We have a bill in Congress, HR 676 -- that's John Conyers's bill -- that, as it was reintroduced last week, had almost fifty members of Congress, more than any other healthcare plan that has been put forward. And we believe that we can push forward with this. We're calling on Congressman Rangel's House Ways and Means to hold hearings in April to begin to hold hearings to put it on the table, to help people understand it, and then to -- you know, if it passes in the Congress or if it's pushed forward in the Congress, it's still up to Bush to respond. Will he veto? Will he, you know, whatever? But whatever, it is absolutely going to be a key issue in the 2008 election, and then we hope that a 2009 president will pass it in 2009, begin to implement it, because people are desperate.

AMY GOODMAN: Marilyn Clement, you're here in New York. One of the leading presidential candidates is from here, Senator Hillary Rodham Clinton, well-known during President Bill Clinton's time as the person who put together this healthcare proposal that very much preserved the insurance industry. How does that fit into this conversation?

MARILYN CLEMENT: Well, I don't see any indication that she has changed her view, and it actually, you know, helped to create the major, major problem that we now have. I think it was well-intentioned. I think people really -- you know, everybody wanted so much for there to be a successful national healthcare plan at that time, the people who were suffering under this system. But, in effect, it underscored the system and encouraged the health insurance industry, which we just don't need. It's a concept that is hard for people to get their heads around, that we don't need insurance companies. We can have just insurance. We can have healthcare for everybody without having insurance companies.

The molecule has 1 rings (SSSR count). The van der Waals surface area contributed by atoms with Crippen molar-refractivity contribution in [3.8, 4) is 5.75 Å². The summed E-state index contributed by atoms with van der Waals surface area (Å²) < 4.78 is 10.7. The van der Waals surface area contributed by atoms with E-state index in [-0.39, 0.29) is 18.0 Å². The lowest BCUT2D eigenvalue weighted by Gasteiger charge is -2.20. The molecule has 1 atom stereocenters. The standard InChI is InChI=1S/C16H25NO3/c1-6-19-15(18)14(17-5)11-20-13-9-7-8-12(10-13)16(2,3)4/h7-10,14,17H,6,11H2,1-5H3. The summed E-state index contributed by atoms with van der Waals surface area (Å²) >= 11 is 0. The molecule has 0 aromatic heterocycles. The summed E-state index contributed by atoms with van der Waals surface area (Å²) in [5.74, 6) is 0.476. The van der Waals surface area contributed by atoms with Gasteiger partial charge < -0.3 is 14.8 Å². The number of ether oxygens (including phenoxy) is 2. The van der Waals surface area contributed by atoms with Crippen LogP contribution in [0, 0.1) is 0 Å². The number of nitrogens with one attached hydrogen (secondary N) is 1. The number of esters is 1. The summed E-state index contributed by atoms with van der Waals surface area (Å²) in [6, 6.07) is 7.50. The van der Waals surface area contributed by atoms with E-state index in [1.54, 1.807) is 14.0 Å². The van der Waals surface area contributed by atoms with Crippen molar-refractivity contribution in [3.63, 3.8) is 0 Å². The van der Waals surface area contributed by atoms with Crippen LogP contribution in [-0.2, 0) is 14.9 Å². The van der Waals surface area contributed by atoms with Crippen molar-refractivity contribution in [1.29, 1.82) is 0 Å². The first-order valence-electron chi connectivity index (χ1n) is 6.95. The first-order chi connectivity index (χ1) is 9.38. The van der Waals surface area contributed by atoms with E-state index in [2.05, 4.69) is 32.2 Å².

AMY GOODMAN: How is the industry organizing now, the insurance industry? This must be an enormous wakeup call, when you have Wal-Mart joining with SEIU and the others.

MARILYN CLEMENT: Well, I don't know the answer to what they're doing after the Wal-Mart announcement yesterday, but I know that they've been putting forward over and over again, whether it's the Massachusetts plan, you know, where they basically wrote the plan, the Schwarzenegger plan. All of the plans that are evolving state by state by state, you see these plans that have the government paying for people to purchase insurance and mandates that force people to purchase insurance and in the language, a personal responsibility, which is just opposite to what we, as a nation, where we ought to be, in terms of our common responsibility to each other. And the idea of having the hugest pool, the purchasing pool of 300 million of us who could challenge the drug companies, who could challenge the medical equipment companies, I mean, we could have a great healthcare system.

AMY GOODMAN: Marilyn Clement, thanks so much for being with us, national coordinator of Healthcare-NOW! And thanks to Jeanne Lambrew with the Center for American Progress.

Original Text